For multi-master I mean the master image for which all slaves should be coregistered before doing interferograms among themselves. Slv1-Slv2 once done first Mst-Slv1 and Mst-Slv2.
I hope this helps
could it be that although the rasters are slave1 and slave2, the orbit information in the metadata (*.dim) could still result from the old pair (master and slave1) and this causes the ramps in the interferograms?
Thanks, that’s what I thought you meant by multi-master. I will try the 30-days trial license, good idea.
Thanks, I suspect that might be the cause. The next question is if it is feasible to switch the orbit information in the .dim file to the slave1 orbit information. The coregistered stack .dim file contains information that is produced from master/slave orbit calculations (e.g. baselines etc.) which may be necessary and overly complicated to replace. I will have a go and report back.
I discussed this quite extensively here: Interferogram averaging for DEM generation
You might want to have a look at it, mengdahl mentiones the role of the baseline here, and I tried some approaches but wasn’t successful.
Let us know if you find a way that works. Even if it involves much manual labor, this could be automated later by a python script, for example.
I’m getting more sensible results from using a .dim file created by back-geocoding and ESD processing slv1 to slv2 (where they are named mst and slv1), and renaming the .data, .hdr and .img files to match it from the slv1 and slv2 files which had been coregistered to the first mst file. This means that a lot of extra processing needs to be done: for each image pair, except the first mst-slv1 pair, you need to generate an additional back-geocoded, ESD coregistered stack to obtain the necessary .dim file. The processing chain for a slv1 to slv2 interferogram coregistered to a different master is therefore, for three images [mst, slv1, slv2]:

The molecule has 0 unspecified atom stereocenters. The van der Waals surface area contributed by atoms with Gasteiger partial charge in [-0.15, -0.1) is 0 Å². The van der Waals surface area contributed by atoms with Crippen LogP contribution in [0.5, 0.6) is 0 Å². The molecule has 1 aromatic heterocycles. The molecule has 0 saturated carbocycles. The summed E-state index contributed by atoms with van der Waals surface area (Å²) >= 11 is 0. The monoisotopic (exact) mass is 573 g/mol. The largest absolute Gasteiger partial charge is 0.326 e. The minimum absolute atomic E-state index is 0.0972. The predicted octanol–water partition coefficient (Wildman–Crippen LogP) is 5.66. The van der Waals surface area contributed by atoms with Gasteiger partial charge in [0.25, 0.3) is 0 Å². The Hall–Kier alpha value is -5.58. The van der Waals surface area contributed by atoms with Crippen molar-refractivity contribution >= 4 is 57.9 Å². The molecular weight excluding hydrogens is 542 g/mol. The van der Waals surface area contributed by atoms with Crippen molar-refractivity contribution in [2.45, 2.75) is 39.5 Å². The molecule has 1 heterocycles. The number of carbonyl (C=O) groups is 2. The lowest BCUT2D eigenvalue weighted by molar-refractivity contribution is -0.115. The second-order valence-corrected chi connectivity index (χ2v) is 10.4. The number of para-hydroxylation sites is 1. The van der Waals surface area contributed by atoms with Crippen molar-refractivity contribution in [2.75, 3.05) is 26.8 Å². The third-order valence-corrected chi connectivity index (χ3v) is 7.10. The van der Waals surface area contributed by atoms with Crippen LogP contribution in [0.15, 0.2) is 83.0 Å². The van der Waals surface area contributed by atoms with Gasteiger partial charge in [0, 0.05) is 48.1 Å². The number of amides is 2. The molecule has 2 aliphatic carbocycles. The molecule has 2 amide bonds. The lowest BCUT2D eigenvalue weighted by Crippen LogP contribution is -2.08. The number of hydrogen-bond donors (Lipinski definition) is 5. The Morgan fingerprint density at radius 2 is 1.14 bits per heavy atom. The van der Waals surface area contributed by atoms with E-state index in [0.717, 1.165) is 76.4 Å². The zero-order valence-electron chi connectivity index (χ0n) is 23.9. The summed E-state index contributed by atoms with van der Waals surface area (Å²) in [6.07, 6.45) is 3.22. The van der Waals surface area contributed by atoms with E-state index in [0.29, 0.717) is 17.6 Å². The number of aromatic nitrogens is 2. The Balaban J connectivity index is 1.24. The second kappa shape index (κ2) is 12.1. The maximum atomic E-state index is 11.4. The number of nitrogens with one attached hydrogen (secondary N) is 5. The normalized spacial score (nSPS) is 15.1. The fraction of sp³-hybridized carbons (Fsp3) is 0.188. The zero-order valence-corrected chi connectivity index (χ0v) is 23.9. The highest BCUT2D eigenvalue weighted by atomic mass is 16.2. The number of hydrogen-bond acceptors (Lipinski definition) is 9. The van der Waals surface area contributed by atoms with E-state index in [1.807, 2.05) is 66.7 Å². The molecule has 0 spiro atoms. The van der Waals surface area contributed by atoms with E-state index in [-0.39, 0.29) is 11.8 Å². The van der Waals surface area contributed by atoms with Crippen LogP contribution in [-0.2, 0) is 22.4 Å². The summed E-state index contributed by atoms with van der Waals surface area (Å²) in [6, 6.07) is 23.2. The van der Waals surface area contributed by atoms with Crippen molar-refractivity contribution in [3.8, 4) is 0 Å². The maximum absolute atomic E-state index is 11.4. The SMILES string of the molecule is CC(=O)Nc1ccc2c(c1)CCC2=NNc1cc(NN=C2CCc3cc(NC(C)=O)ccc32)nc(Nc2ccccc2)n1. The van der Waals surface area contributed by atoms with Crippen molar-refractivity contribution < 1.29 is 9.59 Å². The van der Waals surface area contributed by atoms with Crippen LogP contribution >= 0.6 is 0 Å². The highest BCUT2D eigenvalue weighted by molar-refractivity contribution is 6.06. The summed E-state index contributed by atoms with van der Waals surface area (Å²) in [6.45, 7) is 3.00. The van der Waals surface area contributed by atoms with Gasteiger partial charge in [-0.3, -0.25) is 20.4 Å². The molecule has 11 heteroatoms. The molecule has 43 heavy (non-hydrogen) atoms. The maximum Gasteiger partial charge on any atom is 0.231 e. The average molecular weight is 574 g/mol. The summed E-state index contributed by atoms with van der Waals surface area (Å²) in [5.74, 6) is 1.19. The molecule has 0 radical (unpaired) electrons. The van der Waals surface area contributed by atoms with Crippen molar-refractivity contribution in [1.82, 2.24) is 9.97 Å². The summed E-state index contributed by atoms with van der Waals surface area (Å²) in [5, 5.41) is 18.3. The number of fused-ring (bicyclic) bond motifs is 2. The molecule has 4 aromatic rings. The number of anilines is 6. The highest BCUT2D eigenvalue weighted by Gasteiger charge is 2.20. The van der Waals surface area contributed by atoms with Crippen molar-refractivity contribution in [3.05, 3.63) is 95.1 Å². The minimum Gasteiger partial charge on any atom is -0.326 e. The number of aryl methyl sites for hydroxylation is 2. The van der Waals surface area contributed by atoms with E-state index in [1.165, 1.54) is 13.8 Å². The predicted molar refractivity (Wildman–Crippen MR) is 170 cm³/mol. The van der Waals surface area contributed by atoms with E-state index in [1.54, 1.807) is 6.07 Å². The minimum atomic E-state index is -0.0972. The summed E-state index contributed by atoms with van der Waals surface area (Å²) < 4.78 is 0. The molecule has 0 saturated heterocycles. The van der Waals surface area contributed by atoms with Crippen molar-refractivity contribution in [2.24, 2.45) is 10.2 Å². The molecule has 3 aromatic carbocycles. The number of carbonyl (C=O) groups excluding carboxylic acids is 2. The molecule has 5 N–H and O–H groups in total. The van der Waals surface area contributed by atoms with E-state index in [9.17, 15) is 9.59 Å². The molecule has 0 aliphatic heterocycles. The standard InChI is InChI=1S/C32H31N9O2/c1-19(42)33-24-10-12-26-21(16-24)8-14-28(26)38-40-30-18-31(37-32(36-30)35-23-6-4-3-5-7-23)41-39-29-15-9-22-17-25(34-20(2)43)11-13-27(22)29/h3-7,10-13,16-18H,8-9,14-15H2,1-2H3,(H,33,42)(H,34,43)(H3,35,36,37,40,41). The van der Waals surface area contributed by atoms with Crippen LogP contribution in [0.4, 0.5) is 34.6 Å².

- Apply orbit files and select swath (TopSAR split), bursts and polarisation for each image
- Produce back-geocoding and ESD stacks for
–Mst and Slv1
–Mst and Slv2
–Slv1 and Slv2
- from the Mst-Slv1 stack .data directory move the Slv1 q and i .img files to the Mst-Slv2 stack .data directory, replacing slv1 to mst in the filename, and converting from float32 to Int16 and byteswapping (for some reason gdal swaps the endianness when it writes in the ENVI format) - these are the commands I used, but with more appropriate filenames:
gdal_calc.py -A slv1.img --A_band=1 --type=Int16 --format=ENVI --outfile=mst.img --calc=“round_(A,0)” --quiet --overwrite
gdal_calc.py -A mst.img --A_band=1 --type=Int16 --format=ENVI --outfile=mst.img --calc=“ndarray.byteswap(A,inplace=True)” --quiet --overwrite
- copy the .dim file from the slv1-slv2 coregistered stack to replace the mst-slv2 stack .dim file, and rename the mst-slv2 .data directory to the same name as the slv1-slv2 .data directory
Keep close track of directories and files as there is a lot of file and directory renaming going on, so it would be easy to get confused.
I had started to compare the .dim files from the mst-slv2 stack and the sl1-slv2 stack in order to parse which elements should be kept from each to preserve the correct image and orbit characteristics, when I realised the above might work. However, I imagine there are still some important metadata elements that have been lost, and if any of the images have a different size there will be complications.
interesting. Do the interferograms look better after the replacement of the dim file?
See below: The top figure is with the slv1-slv2 coregistered to slv1 (the usual, easy method), and the bottom is slv1-slv2 interferogram both coregistered to a different mst (my method described above).